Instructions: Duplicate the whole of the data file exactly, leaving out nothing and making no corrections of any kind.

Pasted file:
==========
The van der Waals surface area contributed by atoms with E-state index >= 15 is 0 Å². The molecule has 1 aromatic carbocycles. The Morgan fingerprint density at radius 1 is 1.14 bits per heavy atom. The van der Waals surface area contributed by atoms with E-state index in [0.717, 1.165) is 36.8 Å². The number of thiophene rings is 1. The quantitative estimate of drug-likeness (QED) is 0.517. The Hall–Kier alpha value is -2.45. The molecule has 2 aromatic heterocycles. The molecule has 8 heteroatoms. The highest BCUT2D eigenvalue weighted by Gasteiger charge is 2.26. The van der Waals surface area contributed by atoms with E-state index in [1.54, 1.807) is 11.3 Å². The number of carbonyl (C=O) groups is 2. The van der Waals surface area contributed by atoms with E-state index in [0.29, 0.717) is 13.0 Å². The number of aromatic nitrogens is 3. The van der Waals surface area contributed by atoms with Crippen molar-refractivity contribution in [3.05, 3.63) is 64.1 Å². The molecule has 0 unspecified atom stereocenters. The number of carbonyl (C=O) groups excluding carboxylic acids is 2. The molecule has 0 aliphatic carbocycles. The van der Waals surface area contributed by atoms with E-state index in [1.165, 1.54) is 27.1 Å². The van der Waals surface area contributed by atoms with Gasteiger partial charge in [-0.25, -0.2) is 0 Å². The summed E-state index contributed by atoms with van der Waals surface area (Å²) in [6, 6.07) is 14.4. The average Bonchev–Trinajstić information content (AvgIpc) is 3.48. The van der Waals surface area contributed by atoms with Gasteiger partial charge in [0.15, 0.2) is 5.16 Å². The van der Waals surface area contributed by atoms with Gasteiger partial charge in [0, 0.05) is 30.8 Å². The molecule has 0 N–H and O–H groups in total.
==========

The van der Waals surface area contributed by atoms with E-state index >= 15 is 0 Å². The molecule has 1 aromatic carbocycles. The Morgan fingerprint density at radius 1 is 1.14 bits per heavy atom. The van der Waals surface area contributed by atoms with E-state index in [0.717, 1.165) is 36.8 Å². The number of thiophene rings is 1. The quantitative estimate of drug-likeness (QED) is 0.517. The Hall–Kier alpha value is -2.45. The molecule has 2 aromatic heterocycles. The molecule has 8 heteroatoms. The highest BCUT2D eigenvalue weighted by Gasteiger charge is 2.26. The van der Waals surface area contributed by atoms with E-state index in [1.54, 1.807) is 11.3 Å². The number of carbonyl (C=O) groups is 2. The van der Waals surface area contributed by atoms with E-state index in [0.29, 0.717) is 13.0 Å². The number of aromatic nitrogens is 3. The van der Waals surface area contributed by atoms with Crippen molar-refractivity contribution in [3.05, 3.63) is 64.1 Å². The molecule has 0 unspecified atom stereocenters. The number of carbonyl (C=O) groups excluding carboxylic acids is 2. The molecule has 0 aliphatic carbocycles. The van der Waals surface area contributed by atoms with E-state index in [1.165, 1.54) is 27.1 Å². The van der Waals surface area contributed by atoms with Gasteiger partial charge in [-0.25, -0.2) is 0 Å². The summed E-state index contributed by atoms with van der Waals surface area (Å²) in [6, 6.07) is 14.4. The average Bonchev–Trinajstić information content (AvgIpc) is 3.48. The van der Waals surface area contributed by atoms with Gasteiger partial charge in [0.15, 0.2) is 5.16 Å². The van der Waals surface area contributed by atoms with Gasteiger partial charge in [0, 0.05) is 30.8 Å². The molecule has 0 N–H and O–H groups in total.